And I totally empathize with thin women on a lot of things. Because, simply by virtue of being women, our bodies seem open to public scrutiny and commentary at all times and in all ways. It’s pretty freaking gross. But that doesn’t mean that our experiences are the same, especially when it comes to clothes.
Ready to wear has kind of screwed everyone, regardless of size. Clothes that are off the rack probably fit the fit model they were designed to fit but everyone else is likely to have some issues. This is why a lot of people have experienced the “I wear a size x at this store but a size y at this store” phenomenon.
Even clothes that are the same size can have totally different proportions — like the width of the shoulders and the size of the bust or the waist-to-hip ratio.
I’m reasonably sure that kind of thing is frustrating for folks trying on clothes regardless of size.
But, well. Clothes in my size would have to exist for me to try on in the first place for me to experience that.
Again, I think this generally comes from a really positive place — you want your friend to know that you understand how hard it is for them. Except, really, you are demonstrating that you don’t understand. Because there is a profound difference in the experience. I have issues with capitalism as a system but when I’m at the mall, it is incredibly alienating to know that, as far as clothing retailers are concerned, my money doesn’t even exist.
Let your fat friend feel their feelings of hurt and anger, please. They will totally let you feel your feelings a little bit later!
Special note to other big fat fatties: Yes, you have to let them feel their feelings, too. Even your in-between sized friends who, in theory, have twice the options. Remember, they might actually be extra screwed because “women’s” sizing doesn’t fit them at fat stores and juniors doesn’t cut it at straight-sized stores. That’s a harsh burn right there.
Special note to in-between sized people: Please do remember that there are actually different experiences to be found across the size spectrum. A size 16 experiences things that a size 26 will not — but the same is true in reverse. A size 36 has yet another unique set of challenges ahead. And so on.
4. Please Don’t Concern Troll Me.
I am your friend and you care about me — I am so very grateful for that care and affection! I love you, too. And that means I might actually be willing to talk about my health with you. But let’s try to make things about my actual health, if you have an actual concern, instead of my weight.
This means some pretty basic stuff like not asking me if I “really need” that slice of cake. Because friends don’t do that to friends. It means trusting that fat people actually are capable of taking care of themselves. And it also means maybe taking a moment and unpacking what it is that you are really afraid of when you look at my girth, sprawled across the window seat like I am waiting to be painted like the proverbial French girl.
That got away from me a little bit.
If you ask me about my cholesterol, I will totally tell you, my friend! But then I need you to believe me, OK? And if I were dealing with high cholesterol and you said, “Hey, I hear that walking for half an hour a day can help with that, let’s go to the park!” then I would totally be on the trail with you because walking at the park for half an hour with a friend sounds awesome.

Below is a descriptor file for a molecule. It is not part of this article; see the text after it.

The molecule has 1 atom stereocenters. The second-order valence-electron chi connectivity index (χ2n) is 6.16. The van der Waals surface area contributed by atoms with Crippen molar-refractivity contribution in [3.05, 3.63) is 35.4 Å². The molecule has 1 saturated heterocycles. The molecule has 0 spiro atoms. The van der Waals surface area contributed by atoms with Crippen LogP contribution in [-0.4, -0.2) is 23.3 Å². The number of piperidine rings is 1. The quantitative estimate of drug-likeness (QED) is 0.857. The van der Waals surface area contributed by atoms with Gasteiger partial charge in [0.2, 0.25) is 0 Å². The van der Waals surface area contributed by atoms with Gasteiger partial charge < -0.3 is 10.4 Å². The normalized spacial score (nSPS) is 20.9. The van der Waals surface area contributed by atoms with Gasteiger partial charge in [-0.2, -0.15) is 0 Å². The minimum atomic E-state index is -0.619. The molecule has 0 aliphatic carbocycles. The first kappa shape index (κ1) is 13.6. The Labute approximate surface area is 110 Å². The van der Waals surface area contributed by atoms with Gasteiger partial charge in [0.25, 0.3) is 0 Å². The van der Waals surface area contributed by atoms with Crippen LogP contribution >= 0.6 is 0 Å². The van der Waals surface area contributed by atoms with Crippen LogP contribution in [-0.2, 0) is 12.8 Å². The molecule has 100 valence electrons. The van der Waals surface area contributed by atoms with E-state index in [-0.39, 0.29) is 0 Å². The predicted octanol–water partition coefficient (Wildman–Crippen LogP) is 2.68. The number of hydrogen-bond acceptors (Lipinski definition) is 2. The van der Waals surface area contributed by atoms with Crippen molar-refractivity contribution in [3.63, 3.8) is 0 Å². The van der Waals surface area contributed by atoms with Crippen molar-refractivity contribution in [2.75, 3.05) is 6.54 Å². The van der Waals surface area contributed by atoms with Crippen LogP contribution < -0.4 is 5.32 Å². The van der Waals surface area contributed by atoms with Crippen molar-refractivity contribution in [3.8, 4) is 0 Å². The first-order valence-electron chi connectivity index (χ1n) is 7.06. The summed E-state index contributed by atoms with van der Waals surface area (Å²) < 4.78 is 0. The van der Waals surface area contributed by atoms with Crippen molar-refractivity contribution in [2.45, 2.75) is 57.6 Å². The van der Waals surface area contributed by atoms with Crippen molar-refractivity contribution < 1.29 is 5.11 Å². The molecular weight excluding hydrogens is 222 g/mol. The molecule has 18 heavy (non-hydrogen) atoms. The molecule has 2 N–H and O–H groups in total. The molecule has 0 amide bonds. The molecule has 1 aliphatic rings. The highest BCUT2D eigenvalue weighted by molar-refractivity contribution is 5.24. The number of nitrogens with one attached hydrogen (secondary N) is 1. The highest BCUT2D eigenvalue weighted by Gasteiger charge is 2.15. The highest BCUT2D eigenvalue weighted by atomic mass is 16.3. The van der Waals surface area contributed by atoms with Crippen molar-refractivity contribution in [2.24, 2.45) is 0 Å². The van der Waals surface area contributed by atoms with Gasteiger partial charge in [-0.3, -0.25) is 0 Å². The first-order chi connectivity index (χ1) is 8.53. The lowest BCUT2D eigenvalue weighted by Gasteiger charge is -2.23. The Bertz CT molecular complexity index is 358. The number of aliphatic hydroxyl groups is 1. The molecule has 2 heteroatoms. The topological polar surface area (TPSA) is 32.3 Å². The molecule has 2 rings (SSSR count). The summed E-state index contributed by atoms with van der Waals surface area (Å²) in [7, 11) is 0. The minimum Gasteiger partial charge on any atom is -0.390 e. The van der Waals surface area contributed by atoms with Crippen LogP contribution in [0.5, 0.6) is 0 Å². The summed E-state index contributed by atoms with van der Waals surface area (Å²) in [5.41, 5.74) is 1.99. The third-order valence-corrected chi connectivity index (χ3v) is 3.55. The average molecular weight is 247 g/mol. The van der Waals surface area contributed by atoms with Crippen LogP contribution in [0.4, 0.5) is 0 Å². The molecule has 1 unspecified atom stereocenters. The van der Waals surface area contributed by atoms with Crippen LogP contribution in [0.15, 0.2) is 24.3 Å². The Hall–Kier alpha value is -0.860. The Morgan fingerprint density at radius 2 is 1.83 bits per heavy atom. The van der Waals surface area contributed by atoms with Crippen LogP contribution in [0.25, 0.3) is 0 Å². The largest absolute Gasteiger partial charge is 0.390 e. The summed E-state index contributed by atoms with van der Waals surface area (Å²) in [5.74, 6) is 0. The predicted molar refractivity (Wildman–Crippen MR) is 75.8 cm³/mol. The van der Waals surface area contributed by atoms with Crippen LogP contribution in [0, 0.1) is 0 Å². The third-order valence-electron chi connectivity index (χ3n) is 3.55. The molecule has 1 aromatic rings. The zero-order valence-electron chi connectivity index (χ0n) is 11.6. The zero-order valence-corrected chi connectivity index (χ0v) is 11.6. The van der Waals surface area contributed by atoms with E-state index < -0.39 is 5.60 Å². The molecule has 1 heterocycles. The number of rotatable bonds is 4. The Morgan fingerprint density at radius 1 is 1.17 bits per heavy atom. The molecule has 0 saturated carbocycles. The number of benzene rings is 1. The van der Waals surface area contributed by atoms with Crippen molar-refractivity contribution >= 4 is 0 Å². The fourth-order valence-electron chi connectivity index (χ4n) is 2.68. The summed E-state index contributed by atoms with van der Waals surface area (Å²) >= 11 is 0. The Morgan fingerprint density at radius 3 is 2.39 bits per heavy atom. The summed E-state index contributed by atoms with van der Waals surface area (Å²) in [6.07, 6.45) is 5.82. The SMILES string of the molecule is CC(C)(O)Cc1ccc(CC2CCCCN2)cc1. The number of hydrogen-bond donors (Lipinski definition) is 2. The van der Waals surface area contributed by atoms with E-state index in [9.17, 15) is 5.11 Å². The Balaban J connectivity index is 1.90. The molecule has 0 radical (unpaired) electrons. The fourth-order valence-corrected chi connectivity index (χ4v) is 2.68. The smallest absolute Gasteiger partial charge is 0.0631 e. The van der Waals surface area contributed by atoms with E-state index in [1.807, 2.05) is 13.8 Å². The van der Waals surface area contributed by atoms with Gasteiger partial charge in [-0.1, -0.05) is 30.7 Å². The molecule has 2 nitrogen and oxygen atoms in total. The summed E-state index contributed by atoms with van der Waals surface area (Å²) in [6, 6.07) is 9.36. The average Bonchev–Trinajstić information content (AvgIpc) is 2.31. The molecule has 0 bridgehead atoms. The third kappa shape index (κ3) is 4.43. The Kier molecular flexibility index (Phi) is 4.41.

5. Please Don’t Tell Me How Fat You Are.
It’s true, things like “fatness” and “bigness” are relative. But if you weigh literally less than half what I do, well. Look at our relative sizes. Maaaaaaybe I am not the best person to complain to about how loathsome and huge you are.
Honestly, if you’re my friend, I don’t want anyone to talk about you like that anyway, including you.
But almost inevitably someone says something like, “Oh, my love handles are repulsive.” And then they pause. And then they follow it up with, “But I don’t mean yours. My body is different from yours.”
While I appreciate that you make the distinction — and, I mean, yeah, this is another big case of that thing where we judge ourselves harshly — it sets off this chain reaction where I end up feeling like a bridge troll. A goat-eating bridge troll who gets a bad rap in fairy tales when it’s the goats that keep tripping across my bridge in the first place.
Honestly, I think this is largely a problem with our cultural discourse. When my thin friends say they feel fat, they sometimes mean they feel a little larger than they did previously — but they often mean they feel bloated and disgusting. Because that is the connotative meaning for “fat” right now. The only way to change that — because my body isn’t going to suddenly not be fat — is to stop using it to mean that.
Special note to all of us: Friends are the ones who get to hear all of the insecurities and fears, usually. But this is one place where we could all stand to be mindful that none of us live in a vacuum — your friend (or that stranger on the subway), regardless of size, is probably getting lots of messages about their body, especially if they are people of color or visibly disabled or wearing “funny” clothes or lots of other things all at the same time. There is no ONE universal experience because we’re all different people in different situations. If we can remember that, maybe we can all be a little less of a dick in ANY situation.